1.0.7 • Public • Published




click here for a Canvas demo

This is a generic word wrapper for left-to-right text in 2D applications. It can be used in console, canvas, WebGL, etc. Accepts a custom measure function for glyph metrics.

The simplest use-case:

var text = wrap('the quick brown fox jumps over the lazy dog', { width: 8 })

This will print the following:

over the
lazy dog

In 2D applications it's more common to layout the text manually. For this we can use wrap.lines() to operate on a list of { start, end } indices. Then each line can be rendered with text.substring(line.start, line.end). An example:

//for example...
var lines = wrap.lines(text, { width: 40 })
//operate on the lines...
var text = lines
        .map( x => text.substring(x.start, x.end) )

See demo/canvas for a full 2D example.



text = wordwrap(text[, opt])

Word-wraps the text string with the given options. Returns a string with the word-wrapped result.

  • start the starting index to word-wrap, default 0
  • end the ending index to word-wrap (exclusive), default text.length
  • width the width to word wrap to, in 'units' (see below)
  • measure a function that measures the number of glyphs that can fit in (see measure). Defaults to monospace (i.e. 1 char is 1 unit)
  • mode can be 'pre' (maintain spacing), or 'nowrap' (collapse whitespace but only break on newline characters), otherwise assumes normal word-wrap behaviour

The width is measured in 'units' which could be pixels, centimeters, characters, etc. By default, one "unit" corresponds to one character (i.e. for monospace console rendering). To wrap text to a pixel width, you should use a custom measure function.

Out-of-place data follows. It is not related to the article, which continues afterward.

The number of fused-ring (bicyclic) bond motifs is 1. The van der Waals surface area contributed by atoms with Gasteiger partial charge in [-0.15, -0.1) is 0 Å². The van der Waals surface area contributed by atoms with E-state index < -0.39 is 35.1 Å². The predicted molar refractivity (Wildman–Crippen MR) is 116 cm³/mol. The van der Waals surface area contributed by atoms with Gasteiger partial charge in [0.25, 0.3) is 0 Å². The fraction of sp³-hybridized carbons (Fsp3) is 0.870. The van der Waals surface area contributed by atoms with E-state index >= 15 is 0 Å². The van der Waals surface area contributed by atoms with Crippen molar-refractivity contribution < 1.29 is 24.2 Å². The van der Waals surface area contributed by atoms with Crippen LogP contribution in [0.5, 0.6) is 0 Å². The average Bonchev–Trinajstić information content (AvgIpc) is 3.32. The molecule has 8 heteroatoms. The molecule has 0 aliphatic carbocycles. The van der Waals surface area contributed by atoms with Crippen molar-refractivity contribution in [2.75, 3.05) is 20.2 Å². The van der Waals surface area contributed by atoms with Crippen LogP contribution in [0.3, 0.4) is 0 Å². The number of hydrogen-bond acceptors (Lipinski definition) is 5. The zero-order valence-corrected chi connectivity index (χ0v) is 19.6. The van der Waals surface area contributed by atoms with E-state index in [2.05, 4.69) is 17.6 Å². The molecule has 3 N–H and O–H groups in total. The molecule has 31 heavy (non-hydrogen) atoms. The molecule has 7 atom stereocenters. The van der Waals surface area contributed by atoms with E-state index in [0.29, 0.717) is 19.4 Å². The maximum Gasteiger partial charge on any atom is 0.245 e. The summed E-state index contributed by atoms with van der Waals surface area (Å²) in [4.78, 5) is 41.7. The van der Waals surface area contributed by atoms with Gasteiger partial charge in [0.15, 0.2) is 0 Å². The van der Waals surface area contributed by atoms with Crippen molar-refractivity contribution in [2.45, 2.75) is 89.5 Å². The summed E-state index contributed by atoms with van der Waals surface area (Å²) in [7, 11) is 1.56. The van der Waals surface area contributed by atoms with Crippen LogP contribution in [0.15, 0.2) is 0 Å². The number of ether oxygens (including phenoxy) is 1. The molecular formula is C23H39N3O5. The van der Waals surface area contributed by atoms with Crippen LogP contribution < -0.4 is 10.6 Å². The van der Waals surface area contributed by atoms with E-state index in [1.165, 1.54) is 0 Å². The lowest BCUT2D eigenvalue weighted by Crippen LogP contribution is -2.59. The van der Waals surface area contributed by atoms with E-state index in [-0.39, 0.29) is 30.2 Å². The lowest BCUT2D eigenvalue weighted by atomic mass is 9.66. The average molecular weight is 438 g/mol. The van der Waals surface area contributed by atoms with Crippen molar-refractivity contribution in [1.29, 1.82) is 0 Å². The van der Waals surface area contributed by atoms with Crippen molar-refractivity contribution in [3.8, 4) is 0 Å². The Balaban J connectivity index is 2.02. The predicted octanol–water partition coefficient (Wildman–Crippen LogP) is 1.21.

If mode is "pre" and width is specified, it will clip the characters to the given width (to avoid them over-flowing outside the bounds).

lines = wordwrap.lines(text[, opt])

Takes the same parameters as the above method, but returns a list of "lines" objects for manual text layout/rendering. A "line" is typically an object with { start, end } indices that can be used with text.substring(start, end). The "line" is the return value from the measure function, so it may also include application-specific data (i.e. to avoid re-computing line widths).


To layout glyphs in 2D space, you typically will need to measure the width of each glyph (and its x-advance, kerning, etc) to determine the maximum number of glyphs that can fit within a specified available width.

You can pass a custom measure function which takes the text being wrapped, the start (inclusive) and end (exclusive) indices into the string, and the desired width. The return value should be an object with { start, end } indices, representing the actual glyphs that can be rendered within those bounds.

For example, a Canvas2D implementation that uses monospace fonts might look like this:

//the canvas font style
var font = '24px "Courier New", monospace'
//compute width
var measure = createMetrics(context, font)
function createMetrics(context, font) {
    context.font = font
    var charWidth = context.measureText('M').width
    return function measure(text, start, end, width) {
        //measures the chunk of text, returning the substring
        //we can fit within the given width
        var availableGlyphs = Math.floor(width/charWidth)
        var totalGlyphs = Math.floor((end-start)*charWidth)
        var glyphs = Math.min(end-start, availableGlyphs, totalGlyphs)
        return {
            start: start,
            end: start+glyphs
function draw(context) {
    var lines = wordwrap(text, { measure: measure, width: 200 })
    //draw the lines.. 


The original implementation is based on LibGDX's word wrapper.

MIT, see LICENSE.md for details.


npm i word-wrapper

DownloadsWeekly Downloads






Last publish


  • mattdesl